• Why YOU should be concerned: Going back to actual vitamins women should take, vitamin E is a noteworthy antioxidant. When it comes to promoting healthy aging, supporting the body’s natural antioxidant defense networks is the name of the game.
You see, oxidative stress essentially refers to an imbalance of free radicals and the antioxidants needed to neutralize them. In short, oxidative stress is at the heart of virtually every aspect of aging on every level. For example, it affects your skin (and every other organ for that matter), and it zaps your energy levels. Think of it this way: oxidative stress triggers inflammation. These days, pretty much everyone knows that persistent, unhealthy levels of inflammation are bad news. While there are other antioxidants, vitamin E is often considered at the “forefront” of the body’s free radical defense systems. This makes it a clear choice as one of the top vitamins women should take.7
It’s estimated that over 90% of Americans don’t consume enough vitamin E in its natural form.8 You see, while whole foods naturally package vitamin E (as “mixed tocopherols”), most fortified foods and many supplements contain predominantly a synthetic form of vitamin E known as “dl-alpha tocopherol.” Some studies have shown that vitamin E supplementation may actually increase mortality in patients with cardiovascular disease. And, researchers believe this is because many supplements provide high doses of only synthetic alpha tocopherol (instead of mixed tocopherols, which includes alpha, beta, delta, and gamma isomers).9
• How much do you need: The RDA for vitamin E intake is 15 mg for men and women. Note that vitamin E is typically listed on labels in International Units (IUs), which is a measure of biological activity rather than mass/quantity. For conversion, 1 IU of the natural form of vitamin E is equivalent to 0.67 mg of d-alpha-tocopherol, which is the form of vitamin E measured in the body.
• Where you can get it: Like magnesium, you’ll find vitamin E in dark green leafy vegetables, as well as sunflower seeds, asparagus, almonds, broccoli, bell peppers, and tomatoes. Keep in mind that vitamin E is a fat-soluble vitamin, and along those lines, it’s best when it’s consumed with food.
And while we’re on the topic of antioxidants, let’s not forget about a couple other vitamins women should take: vitamins A and C. These are tremendously important and powerful antioxidative vitamins that can be found in a variety of vegetables and fruits.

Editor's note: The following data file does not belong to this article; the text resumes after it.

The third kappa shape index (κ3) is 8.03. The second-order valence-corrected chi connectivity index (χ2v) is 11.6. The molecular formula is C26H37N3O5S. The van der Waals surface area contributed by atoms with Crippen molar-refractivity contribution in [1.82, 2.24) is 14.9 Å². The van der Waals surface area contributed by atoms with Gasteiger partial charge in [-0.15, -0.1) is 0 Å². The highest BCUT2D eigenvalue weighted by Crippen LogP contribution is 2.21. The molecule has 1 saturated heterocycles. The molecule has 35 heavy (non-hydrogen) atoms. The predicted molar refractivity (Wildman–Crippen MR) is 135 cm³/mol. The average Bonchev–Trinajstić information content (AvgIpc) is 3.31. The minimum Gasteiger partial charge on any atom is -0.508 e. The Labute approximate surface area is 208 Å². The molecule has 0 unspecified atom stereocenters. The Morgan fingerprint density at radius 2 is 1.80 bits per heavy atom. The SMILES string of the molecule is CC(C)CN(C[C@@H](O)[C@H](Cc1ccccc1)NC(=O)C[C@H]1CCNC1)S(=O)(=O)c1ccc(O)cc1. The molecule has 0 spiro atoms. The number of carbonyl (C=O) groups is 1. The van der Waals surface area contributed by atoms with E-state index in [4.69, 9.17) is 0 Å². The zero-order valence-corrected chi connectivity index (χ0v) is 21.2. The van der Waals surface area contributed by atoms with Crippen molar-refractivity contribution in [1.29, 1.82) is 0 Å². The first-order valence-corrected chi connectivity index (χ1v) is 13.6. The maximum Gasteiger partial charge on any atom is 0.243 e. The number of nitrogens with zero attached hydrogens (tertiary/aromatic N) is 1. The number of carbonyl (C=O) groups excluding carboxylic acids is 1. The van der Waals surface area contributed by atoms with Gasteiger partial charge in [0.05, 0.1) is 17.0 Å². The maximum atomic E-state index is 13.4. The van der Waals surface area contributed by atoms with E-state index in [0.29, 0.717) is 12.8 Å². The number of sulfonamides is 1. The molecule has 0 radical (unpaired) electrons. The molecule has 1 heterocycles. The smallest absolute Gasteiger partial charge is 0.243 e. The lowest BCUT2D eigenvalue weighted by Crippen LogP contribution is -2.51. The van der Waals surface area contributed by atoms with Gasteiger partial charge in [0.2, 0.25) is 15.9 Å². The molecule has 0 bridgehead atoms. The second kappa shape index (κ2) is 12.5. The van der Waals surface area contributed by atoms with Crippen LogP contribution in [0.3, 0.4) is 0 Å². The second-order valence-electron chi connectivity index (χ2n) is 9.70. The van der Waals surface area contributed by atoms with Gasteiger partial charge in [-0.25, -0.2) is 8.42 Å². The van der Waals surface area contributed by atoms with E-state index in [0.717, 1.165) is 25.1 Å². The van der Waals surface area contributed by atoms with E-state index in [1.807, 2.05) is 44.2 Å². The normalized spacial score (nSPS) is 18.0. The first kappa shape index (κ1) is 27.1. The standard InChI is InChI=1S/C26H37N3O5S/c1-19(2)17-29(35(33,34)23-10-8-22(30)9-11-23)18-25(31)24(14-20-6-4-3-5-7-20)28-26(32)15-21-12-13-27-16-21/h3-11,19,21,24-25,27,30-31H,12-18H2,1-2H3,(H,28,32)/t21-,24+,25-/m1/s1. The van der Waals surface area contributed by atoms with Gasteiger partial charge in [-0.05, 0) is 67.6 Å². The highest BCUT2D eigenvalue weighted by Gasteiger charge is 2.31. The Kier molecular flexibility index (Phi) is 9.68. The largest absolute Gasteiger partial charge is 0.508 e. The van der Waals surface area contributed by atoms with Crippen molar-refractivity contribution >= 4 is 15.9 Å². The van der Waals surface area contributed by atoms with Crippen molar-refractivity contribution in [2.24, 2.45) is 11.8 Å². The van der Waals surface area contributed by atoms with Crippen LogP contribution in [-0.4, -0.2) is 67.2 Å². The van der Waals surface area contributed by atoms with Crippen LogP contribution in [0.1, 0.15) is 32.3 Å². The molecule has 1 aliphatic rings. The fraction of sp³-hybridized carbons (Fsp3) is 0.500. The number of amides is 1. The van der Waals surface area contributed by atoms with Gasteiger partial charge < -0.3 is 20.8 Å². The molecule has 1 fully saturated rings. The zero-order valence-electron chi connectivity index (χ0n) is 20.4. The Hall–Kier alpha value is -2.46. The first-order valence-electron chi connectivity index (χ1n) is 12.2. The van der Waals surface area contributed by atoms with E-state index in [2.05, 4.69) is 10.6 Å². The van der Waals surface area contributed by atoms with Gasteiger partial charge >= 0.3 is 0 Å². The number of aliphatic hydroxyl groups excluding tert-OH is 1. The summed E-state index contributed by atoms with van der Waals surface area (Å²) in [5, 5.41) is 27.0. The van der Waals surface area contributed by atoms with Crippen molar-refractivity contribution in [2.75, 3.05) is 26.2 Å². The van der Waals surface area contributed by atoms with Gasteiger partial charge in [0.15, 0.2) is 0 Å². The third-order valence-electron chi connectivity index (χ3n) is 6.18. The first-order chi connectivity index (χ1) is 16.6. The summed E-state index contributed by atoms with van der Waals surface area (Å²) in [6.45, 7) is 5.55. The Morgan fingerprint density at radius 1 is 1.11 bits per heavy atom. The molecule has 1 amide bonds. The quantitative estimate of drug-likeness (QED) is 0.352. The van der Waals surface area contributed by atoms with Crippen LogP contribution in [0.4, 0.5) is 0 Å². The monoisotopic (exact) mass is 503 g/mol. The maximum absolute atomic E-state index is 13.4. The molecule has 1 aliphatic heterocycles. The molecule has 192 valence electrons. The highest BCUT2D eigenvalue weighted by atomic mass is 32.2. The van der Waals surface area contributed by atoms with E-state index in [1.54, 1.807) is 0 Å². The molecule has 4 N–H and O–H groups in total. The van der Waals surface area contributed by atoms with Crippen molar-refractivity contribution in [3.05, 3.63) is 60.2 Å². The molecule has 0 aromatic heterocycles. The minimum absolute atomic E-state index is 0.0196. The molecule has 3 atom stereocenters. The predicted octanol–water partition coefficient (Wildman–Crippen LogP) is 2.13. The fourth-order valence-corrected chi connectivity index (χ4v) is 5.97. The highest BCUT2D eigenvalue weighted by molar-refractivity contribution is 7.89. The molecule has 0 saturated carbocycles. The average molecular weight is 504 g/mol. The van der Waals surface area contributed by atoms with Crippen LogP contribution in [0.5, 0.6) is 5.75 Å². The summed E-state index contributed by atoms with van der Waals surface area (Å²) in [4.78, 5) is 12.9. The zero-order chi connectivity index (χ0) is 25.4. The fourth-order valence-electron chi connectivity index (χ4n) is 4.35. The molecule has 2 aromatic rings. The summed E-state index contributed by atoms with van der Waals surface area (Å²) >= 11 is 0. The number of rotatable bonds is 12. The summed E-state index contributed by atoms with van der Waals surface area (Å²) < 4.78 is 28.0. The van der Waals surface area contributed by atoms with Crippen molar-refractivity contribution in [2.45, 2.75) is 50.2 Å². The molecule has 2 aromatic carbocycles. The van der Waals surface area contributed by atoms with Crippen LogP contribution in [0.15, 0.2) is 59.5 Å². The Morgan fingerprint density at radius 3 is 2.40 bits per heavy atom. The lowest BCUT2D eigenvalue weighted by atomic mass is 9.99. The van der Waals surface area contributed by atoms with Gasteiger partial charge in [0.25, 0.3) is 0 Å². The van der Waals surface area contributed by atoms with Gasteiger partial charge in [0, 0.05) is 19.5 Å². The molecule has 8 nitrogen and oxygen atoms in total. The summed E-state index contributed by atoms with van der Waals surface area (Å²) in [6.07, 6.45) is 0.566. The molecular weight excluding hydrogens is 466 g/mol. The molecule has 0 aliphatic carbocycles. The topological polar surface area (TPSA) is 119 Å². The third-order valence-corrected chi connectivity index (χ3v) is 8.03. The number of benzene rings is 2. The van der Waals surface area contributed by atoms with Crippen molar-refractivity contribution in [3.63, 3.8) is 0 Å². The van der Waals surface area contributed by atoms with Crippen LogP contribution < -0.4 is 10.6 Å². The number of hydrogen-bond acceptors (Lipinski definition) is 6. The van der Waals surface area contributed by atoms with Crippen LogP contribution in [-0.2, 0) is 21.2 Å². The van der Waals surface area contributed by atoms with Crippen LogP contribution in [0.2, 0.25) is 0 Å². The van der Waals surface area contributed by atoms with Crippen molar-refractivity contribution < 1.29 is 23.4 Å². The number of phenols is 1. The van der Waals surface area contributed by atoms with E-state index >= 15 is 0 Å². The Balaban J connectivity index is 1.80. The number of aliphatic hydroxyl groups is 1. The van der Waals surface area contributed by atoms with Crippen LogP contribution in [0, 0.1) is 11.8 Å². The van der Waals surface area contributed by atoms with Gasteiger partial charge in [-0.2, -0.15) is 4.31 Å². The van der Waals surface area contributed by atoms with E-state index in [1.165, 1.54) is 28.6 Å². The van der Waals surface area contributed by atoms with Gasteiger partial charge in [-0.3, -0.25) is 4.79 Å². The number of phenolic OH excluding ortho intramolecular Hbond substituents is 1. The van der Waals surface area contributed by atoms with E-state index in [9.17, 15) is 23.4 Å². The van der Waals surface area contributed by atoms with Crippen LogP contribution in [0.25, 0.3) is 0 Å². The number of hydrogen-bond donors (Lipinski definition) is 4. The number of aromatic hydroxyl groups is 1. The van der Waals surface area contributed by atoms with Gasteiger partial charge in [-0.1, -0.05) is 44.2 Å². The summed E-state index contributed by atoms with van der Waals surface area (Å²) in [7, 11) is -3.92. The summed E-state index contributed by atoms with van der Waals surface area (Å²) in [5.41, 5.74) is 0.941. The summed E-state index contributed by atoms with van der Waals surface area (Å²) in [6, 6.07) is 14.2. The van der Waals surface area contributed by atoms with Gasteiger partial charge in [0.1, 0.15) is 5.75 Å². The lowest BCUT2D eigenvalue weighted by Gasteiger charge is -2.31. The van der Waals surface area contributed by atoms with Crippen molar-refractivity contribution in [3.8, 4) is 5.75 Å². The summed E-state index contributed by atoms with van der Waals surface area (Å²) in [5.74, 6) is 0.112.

Vitamin/Nutrient #4: Potassium
Why YOU should be concerned: Potassium is a mineral and electrolyte essential for overall health. It plays a crucial role in cellular functioning throughout the body, and along those lines, potassium:
- Helps muscles—including the heart—contract
- Helps regulate the balance of water and other minerals
- Moves nutrients into and waste out of cells
- Affects nerve signaling
- Slows the breakdown of bone with age
In terms of health benefits, potassium goes hand-in-hand with heart health, in particular due to its effects on maintaining healthy blood pressure. In fact, the FDA allows the following health claim: “Diets containing foods that are a good source of potassium (10 percent of the Daily Value, or 350 mg) and that are low in sodium may reduce the risk of high blood pressure and stroke.”
How much do you need: Even though there’s no established Recommended Dietary Allowance (RDA) for potassium, the Adequate Intake (AI) is 4,700 mg for adults based on evidence that this level should lower blood pressure, blunt the adverse effects of excess sodium intake, reduce the risk of kidney stones, and help reduce bone loss.
Unfortunately, most people barely consume half that amount. Even worse, many people are consuming too much sodium from processed foods. In fact, one large study showed that only about 3% of the population hit the AI for potassium.10
Where you can get it: While bananas are notorious for their potassium content (and they are indeed a good source), the truth is that there are many other foods that are even better sources, including potatoes, white beans, yogurt, milk, sweet potatoes, salmon, dark green leafy veggies, and avocados, to name a few.